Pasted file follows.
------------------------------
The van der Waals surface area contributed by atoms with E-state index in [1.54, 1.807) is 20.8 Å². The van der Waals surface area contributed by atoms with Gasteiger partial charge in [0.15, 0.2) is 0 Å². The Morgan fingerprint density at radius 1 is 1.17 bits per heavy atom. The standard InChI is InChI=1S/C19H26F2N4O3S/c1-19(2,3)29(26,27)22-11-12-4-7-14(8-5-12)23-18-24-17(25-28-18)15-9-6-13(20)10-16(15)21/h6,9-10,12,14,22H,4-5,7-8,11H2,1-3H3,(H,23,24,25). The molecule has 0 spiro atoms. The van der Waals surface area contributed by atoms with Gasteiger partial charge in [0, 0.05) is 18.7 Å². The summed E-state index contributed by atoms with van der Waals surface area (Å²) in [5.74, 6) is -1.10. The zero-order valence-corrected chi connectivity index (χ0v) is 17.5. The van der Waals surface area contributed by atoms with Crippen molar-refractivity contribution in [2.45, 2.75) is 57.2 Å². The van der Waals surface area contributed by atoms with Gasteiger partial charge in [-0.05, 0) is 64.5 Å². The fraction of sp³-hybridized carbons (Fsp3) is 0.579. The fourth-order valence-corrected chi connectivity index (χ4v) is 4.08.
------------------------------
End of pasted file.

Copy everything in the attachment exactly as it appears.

The van der Waals surface area contributed by atoms with E-state index in [1.54, 1.807) is 20.8 Å². The van der Waals surface area contributed by atoms with Gasteiger partial charge in [0.15, 0.2) is 0 Å². The Morgan fingerprint density at radius 1 is 1.17 bits per heavy atom. The standard InChI is InChI=1S/C19H26F2N4O3S/c1-19(2,3)29(26,27)22-11-12-4-7-14(8-5-12)23-18-24-17(25-28-18)15-9-6-13(20)10-16(15)21/h6,9-10,12,14,22H,4-5,7-8,11H2,1-3H3,(H,23,24,25). The molecule has 0 spiro atoms. The van der Waals surface area contributed by atoms with Gasteiger partial charge in [0, 0.05) is 18.7 Å². The summed E-state index contributed by atoms with van der Waals surface area (Å²) in [5.74, 6) is -1.10. The zero-order valence-corrected chi connectivity index (χ0v) is 17.5. The van der Waals surface area contributed by atoms with Crippen molar-refractivity contribution in [2.45, 2.75) is 57.2 Å². The van der Waals surface area contributed by atoms with Gasteiger partial charge in [-0.05, 0) is 64.5 Å². The fraction of sp³-hybridized carbons (Fsp3) is 0.579. The fourth-order valence-corrected chi connectivity index (χ4v) is 4.08.